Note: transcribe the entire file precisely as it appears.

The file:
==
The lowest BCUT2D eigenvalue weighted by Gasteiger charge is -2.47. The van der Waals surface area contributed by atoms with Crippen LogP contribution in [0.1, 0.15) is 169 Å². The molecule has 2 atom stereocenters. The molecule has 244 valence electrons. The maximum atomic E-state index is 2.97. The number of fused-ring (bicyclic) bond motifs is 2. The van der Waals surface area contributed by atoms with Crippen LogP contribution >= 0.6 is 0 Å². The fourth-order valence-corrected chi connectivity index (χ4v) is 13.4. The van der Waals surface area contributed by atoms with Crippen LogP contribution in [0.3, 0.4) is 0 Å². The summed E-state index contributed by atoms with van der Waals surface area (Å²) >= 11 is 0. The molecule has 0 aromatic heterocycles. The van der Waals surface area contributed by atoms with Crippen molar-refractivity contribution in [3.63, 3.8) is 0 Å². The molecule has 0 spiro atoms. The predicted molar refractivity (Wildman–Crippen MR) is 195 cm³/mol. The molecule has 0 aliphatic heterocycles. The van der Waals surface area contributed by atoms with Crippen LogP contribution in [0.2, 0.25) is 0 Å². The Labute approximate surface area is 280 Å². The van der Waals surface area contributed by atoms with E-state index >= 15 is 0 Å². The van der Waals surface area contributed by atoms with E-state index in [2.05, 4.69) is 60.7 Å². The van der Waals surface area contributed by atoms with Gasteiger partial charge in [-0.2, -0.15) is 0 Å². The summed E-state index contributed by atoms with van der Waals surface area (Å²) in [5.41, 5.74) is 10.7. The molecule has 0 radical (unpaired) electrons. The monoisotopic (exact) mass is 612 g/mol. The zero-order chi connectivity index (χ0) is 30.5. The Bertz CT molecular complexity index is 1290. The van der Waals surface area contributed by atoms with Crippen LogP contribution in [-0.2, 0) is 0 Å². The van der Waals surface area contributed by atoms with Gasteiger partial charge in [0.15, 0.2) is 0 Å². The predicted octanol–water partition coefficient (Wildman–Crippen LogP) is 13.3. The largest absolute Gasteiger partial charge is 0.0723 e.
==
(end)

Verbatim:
The lowest BCUT2D eigenvalue weighted by Gasteiger charge is -2.47. The van der Waals surface area contributed by atoms with Crippen LogP contribution in [0.1, 0.15) is 169 Å². The molecule has 2 atom stereocenters. The molecule has 244 valence electrons. The maximum atomic E-state index is 2.97. The number of fused-ring (bicyclic) bond motifs is 2. The van der Waals surface area contributed by atoms with Crippen LogP contribution >= 0.6 is 0 Å². The fourth-order valence-corrected chi connectivity index (χ4v) is 13.4. The van der Waals surface area contributed by atoms with Crippen LogP contribution in [0.3, 0.4) is 0 Å². The summed E-state index contributed by atoms with van der Waals surface area (Å²) >= 11 is 0. The molecule has 0 aromatic heterocycles. The van der Waals surface area contributed by atoms with Crippen molar-refractivity contribution in [3.63, 3.8) is 0 Å². The molecule has 0 spiro atoms. The predicted molar refractivity (Wildman–Crippen MR) is 195 cm³/mol. The molecule has 0 aliphatic heterocycles. The van der Waals surface area contributed by atoms with Crippen LogP contribution in [0.2, 0.25) is 0 Å². The Labute approximate surface area is 280 Å². The van der Waals surface area contributed by atoms with E-state index >= 15 is 0 Å². The van der Waals surface area contributed by atoms with E-state index in [2.05, 4.69) is 60.7 Å². The van der Waals surface area contributed by atoms with Gasteiger partial charge in [-0.2, -0.15) is 0 Å². The summed E-state index contributed by atoms with van der Waals surface area (Å²) in [5.41, 5.74) is 10.7. The molecule has 0 radical (unpaired) electrons. The monoisotopic (exact) mass is 612 g/mol. The zero-order chi connectivity index (χ0) is 30.5. The Bertz CT molecular complexity index is 1290. The van der Waals surface area contributed by atoms with Crippen LogP contribution in [-0.2, 0) is 0 Å². The van der Waals surface area contributed by atoms with Gasteiger partial charge in [0.15, 0.2) is 0 Å². The predicted octanol–water partition coefficient (Wildman–Crippen LogP) is 13.3. The largest absolute Gasteiger partial charge is 0.0723 e.